Paper No. 9
Presentation Time: 10:45 AM


KARLSTROM, Karl E., Department of Earth and Planetary Science, Univ of New Mexico, Northrop Hall, Albuquerque, NM 87131, LEE, John P., United States Geological Survey, MS 973, Denver, CO 80225, KELLEY, Shari A., New Mexico Bureau of Geology and Mineral Resources, New MexicoTech, 801 Leroy Place, Socorro, NM 87801, CROW, Ryan S., Earth and Planetary Science, University of New Mexico, Albuquerque, NM 87131-0001, CROSSEY, Laura J., Department of Earth and Planetary Sciences, University of New Mexico, Albuquerque, NM 87131-0001, YOUNG, Richard A., Geological Sciences, State University of New York at Geneseo, Geneseo, NY 14454, LAZEAR, Greg, Grand Junction Geological Society, 20508 Brimstone Rd, Cedaredge, CO 81413, BEARD, L. Sue, U.S. Geological Survey, 2255 N Gemini Dr, Flagstaff, AZ 86001-1637 and RICKETTS, Jason W., Earth and Planetary Science, University of New Mexico, Albuquerque, NM 87131,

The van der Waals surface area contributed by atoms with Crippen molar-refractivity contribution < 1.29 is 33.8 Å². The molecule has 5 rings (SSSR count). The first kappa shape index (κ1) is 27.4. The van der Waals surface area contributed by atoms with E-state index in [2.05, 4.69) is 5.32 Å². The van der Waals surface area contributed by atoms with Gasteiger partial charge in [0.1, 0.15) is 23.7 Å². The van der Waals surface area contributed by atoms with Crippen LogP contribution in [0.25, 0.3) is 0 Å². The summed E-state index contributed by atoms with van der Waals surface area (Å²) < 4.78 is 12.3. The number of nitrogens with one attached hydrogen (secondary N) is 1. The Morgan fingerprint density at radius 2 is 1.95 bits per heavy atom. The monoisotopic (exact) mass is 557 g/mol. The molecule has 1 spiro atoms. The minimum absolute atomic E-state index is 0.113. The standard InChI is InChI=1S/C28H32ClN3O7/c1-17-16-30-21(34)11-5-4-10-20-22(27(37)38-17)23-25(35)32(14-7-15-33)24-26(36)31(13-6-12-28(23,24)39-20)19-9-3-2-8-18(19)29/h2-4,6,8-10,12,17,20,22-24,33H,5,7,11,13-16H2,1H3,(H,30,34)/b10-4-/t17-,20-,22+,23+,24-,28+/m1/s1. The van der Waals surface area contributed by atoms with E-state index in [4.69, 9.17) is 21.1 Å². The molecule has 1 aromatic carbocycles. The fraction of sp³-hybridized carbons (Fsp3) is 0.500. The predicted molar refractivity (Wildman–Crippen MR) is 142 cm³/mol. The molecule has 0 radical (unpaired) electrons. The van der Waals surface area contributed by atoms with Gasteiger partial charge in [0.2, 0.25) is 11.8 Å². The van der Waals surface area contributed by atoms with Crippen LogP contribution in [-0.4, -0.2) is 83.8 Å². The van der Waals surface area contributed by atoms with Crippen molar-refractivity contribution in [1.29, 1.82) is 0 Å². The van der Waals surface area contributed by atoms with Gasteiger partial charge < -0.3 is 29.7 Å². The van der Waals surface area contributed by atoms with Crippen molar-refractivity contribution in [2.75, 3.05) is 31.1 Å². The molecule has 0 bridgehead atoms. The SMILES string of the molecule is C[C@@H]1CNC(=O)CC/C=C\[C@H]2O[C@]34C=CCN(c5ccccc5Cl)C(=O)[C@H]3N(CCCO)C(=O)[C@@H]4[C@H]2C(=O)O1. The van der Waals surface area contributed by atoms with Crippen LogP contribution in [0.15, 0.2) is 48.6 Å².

We propose a resolution of “old” versus “young” Grand Canyon models by elucidating the geometry of two paleocanyon segments that became fully linked during 5-6 Ma integration of the west-flowing Colorado River. “Young” (< 6 Ma) segments are Marble Canyon , Muav Gorge, and westernmost GC. “Old” segments are the (25-15 Ma) East Kaibab paleocanyon and the Paleocene (65-50 Ma) Hualapai paleocanyon. The East Kaibab paleocanyon system breached the Kaibab uplift and likely flowed northwest. Evidence for the 25-15 Ma carving of this segment comes from thermochronology of nearby rim and river samples: rim rocks resided at temperatures of 55-65 °C from 60-30 Ma while river level rocks resided at 75-85 °C; then cooling paths converge after 15 Ma. The collective thermochronologic data indicate that eastern Grand Canyon preserved a normal geothermal gradient and that river samples were still deeply buried until after 25 Ma. Hence Grand Canyon cannot have been incised to near-modern depths in its present location at 70 nor 50 Ma. The Paleocene (65-50 Ma) Hualapai drainage system is hypothesized to have flowed north across the present Grand Canyon along the Hurricane fault system. Evidence for the Hualapai drainage system includes remnant river channels filled with Music Mountain Formation;restoring post-3 Ma west-down slip on the Hurricane and Toroweap faults raises channel heights by ~ 550 m and allows N-flowing paleochannels an outlet near Toroweap valley. We hypothesize that the 2 “old” canyon segments became linked together by integration of the west-flowing Colorado River 5-6 Ma to form the modern Grand Canyon. Hypothesized mantle-driven uplift of the western Colorado Plateau and Rocky Mountains in the last 10 Ma may have promoted downward integration of internal drainages across low topographic divides. Mechanisms of river integration (headward erosion, lake spill over, and groundwater sapping) likely operated together at regional scales in response to broad epeirogenic tilting. After 5-6 Ma, the modern Grand Canyon was carved by the Colorado River and older paleocanyon segments were widened and deepened during semi-steady incision rates of 100-200 m/Ma in the last 4 Ma.